Am Vet Med Assoc 2003;223:84–88)
Objective—To determine the frequency of epistaxis
during or after racing among racehorses and identify
factors associated with development of epistaxis.
Sample Population—247,564 Thoroughbred and
4,045 Anglo-Arab race starts.
Procedure—Race start information (breed, age, sex,
racing distance, and race type) was obtained for
Thoroughbred and Anglo-Arab horses racing in Japan
Racing Association-sanctioned races between 1992
and 1997. All horses that raced were examined by a
veterinarian within 30 minutes of the conclusion of
the race; any horse that had blood at the nostrils was
examined with an endoscope. If blood was observed
in the trachea, epistaxis related to exercise-induced
pulmonary hemorrhage (EIPH) was diagnosed.
Results—Epistaxis related to EIPH was identified following
369 race starts (0.15%). Frequency of EIPHrelated
epistaxis was significantly associated with race
type, age, distance, and sex. Epistaxis was more common
following steeplechase races than following flat
races, in older horses than in horses that were 2 years
old, following races ≤ 1,600 m long than following
races between 1,601 and 2,000 m long, and in females
than in sexually intact males. For horses that had an
episode of epistaxis, the recurrence rate was 4.64%.
Conclusions and Clinical Relevance—Results suggested
that frequency of EIPH-related epistaxis in
racehorses is associated with the horse's age and
sex, the type of race, and the distance raced. The
higher frequency in shorter races suggests that higher
intensity exercise of shorter duration may increase
the probability of EIPH. (J Am Vet Med Assoc
Objective—To determine whether warm-up exercise at different intensities alters kinetics and total contribution of aerobic power to total metabolic power in subsequent supramaximal exercise in horses.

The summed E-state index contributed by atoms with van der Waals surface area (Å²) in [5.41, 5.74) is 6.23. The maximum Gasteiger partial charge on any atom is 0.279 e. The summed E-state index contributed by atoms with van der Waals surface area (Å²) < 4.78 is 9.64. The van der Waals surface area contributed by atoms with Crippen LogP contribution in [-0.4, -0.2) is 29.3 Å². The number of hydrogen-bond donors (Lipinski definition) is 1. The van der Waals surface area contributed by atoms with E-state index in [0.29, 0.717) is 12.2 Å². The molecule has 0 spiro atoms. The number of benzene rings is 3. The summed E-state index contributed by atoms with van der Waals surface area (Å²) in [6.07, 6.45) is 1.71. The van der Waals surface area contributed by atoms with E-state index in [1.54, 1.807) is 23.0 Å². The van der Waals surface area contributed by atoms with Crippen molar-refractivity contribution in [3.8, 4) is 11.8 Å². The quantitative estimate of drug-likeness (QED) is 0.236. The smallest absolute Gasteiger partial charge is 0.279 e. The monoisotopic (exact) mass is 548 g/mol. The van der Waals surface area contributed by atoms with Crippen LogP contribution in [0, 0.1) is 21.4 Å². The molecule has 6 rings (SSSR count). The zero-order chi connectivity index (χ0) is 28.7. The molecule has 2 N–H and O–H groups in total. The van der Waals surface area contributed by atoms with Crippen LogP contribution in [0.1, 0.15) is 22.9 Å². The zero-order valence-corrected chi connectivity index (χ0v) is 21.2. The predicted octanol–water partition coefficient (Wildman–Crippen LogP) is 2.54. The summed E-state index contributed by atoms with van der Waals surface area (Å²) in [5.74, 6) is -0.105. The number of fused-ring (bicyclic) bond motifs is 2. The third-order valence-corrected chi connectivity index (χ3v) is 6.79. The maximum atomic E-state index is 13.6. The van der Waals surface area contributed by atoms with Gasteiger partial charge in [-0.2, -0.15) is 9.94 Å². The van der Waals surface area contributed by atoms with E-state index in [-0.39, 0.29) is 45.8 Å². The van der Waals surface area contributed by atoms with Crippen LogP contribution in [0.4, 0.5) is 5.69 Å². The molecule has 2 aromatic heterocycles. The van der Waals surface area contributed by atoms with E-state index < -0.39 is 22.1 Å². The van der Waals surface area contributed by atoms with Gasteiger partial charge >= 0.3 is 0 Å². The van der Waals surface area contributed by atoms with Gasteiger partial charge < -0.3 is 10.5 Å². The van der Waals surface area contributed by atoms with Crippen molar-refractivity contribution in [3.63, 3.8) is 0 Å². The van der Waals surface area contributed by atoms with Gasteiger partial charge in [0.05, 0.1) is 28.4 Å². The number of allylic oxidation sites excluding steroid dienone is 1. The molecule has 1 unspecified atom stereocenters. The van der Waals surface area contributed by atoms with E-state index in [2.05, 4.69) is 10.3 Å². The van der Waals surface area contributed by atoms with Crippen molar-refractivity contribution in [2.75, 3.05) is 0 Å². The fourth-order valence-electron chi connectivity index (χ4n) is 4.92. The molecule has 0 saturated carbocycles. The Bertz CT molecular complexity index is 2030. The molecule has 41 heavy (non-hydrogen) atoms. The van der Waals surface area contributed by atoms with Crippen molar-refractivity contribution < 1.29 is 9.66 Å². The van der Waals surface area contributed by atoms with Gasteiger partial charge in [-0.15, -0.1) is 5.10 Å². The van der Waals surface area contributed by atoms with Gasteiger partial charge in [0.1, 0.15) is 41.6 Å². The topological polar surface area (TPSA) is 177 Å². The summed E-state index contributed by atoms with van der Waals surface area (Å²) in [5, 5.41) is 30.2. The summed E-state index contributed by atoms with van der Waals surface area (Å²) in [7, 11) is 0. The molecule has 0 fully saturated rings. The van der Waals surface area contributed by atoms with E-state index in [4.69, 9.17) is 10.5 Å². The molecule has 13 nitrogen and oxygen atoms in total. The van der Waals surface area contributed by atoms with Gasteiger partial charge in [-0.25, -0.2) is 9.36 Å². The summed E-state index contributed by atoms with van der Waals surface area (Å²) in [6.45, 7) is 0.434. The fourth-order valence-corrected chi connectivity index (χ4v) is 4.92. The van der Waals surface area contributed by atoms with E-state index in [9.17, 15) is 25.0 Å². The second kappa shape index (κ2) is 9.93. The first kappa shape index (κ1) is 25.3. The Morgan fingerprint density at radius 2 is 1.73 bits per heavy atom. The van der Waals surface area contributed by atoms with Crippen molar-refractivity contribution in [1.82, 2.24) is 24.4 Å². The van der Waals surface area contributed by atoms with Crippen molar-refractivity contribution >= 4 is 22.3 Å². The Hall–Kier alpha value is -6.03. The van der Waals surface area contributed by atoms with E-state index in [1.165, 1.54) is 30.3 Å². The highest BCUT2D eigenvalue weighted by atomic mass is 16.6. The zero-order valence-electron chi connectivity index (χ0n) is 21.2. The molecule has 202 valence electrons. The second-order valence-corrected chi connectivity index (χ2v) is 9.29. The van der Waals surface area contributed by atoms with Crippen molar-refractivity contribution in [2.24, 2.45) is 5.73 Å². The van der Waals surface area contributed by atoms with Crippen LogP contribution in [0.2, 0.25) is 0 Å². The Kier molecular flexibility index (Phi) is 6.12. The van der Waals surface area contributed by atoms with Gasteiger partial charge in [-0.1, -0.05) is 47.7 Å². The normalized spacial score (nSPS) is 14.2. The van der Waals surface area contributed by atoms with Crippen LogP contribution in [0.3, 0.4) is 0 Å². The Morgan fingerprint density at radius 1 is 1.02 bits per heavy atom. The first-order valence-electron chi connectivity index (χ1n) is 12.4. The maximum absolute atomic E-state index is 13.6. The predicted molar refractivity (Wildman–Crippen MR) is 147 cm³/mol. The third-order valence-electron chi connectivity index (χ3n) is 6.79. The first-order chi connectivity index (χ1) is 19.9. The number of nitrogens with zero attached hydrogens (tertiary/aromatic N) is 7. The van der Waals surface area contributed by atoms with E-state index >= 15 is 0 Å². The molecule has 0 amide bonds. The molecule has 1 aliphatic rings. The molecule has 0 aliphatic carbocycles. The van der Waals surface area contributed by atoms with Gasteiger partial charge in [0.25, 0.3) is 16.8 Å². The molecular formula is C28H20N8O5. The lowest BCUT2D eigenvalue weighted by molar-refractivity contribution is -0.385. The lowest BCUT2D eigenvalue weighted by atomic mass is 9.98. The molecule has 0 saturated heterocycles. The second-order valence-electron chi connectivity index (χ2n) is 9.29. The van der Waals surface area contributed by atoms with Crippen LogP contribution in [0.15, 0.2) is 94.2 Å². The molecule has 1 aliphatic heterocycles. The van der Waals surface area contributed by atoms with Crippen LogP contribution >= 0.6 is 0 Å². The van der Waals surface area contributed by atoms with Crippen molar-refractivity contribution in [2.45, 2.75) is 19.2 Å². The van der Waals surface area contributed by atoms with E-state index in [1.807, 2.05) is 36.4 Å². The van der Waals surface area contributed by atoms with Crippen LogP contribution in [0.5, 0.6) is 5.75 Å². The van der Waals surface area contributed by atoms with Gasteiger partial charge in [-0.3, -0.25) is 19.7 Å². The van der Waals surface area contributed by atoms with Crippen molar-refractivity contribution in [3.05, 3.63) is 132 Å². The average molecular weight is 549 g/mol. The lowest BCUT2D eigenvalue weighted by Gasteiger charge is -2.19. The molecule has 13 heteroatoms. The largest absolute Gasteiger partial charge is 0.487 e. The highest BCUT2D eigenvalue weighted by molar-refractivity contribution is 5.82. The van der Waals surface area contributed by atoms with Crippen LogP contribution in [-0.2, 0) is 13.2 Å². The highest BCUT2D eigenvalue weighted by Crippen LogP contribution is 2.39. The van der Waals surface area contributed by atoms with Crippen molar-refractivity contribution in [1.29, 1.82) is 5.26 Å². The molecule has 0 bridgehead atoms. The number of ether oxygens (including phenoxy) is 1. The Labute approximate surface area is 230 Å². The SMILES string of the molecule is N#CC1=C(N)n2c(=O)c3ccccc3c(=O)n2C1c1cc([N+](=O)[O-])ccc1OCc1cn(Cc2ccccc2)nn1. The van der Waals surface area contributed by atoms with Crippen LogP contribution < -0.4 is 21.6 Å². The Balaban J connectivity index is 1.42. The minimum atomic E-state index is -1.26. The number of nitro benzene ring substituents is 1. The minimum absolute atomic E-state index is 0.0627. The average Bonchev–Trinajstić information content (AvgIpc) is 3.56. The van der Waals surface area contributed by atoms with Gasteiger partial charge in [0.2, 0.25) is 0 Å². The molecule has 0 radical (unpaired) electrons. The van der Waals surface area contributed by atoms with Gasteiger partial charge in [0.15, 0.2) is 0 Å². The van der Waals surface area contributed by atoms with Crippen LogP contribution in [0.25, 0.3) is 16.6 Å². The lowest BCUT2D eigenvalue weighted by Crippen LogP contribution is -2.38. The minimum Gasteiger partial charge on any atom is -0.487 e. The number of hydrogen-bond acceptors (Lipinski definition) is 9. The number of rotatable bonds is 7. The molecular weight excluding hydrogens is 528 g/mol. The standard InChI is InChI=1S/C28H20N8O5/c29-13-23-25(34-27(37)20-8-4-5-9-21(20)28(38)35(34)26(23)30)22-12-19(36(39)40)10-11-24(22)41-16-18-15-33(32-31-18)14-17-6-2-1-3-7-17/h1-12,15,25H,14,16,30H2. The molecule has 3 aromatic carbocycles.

Procedures—Horses ran at a sprint until fatigued at 115% of maximal oxygen consumption rate (
O2max), beginning at 10 minutes following each of 3 warm-up protocols: no warmup (NoWU), 1 minute at 70%
O2max (moderate-intensity warm-up [MoWU]), or 1 minute at 115%
O2max (high-intensity warm-up [HiWU]). Cardiopulmonary and blood gas variables were measured during exercise.
O2 was significantly higher in HiWU and MoWU than in NoWU throughout the sprint exercise period. Blood lactate accumulation rate in the first 60 seconds was significantly lower in MoWU and HiWU than in NoWU. Specific cardiac output after 60 seconds of sprint exercise was not significantly different among the 3 protocols; however, the arterial mixed-venous oxygen concentration difference was significantly higher in HiWU than in NoWU primarily because of decreased mixed-venous saturation and tension. Run time to fatigue following MoWU was significantly greater than that with NoWU, and there was no difference in time to fatigue between MoWU and HiWU.
Conclusions and Clinical Relevance—HiWU and MoWU increased peak values for
O2 and decreased blood lactate accumulation rate during the first minute of intense exercise, suggesting a greater use of aerobic than net anaerobic power during this period.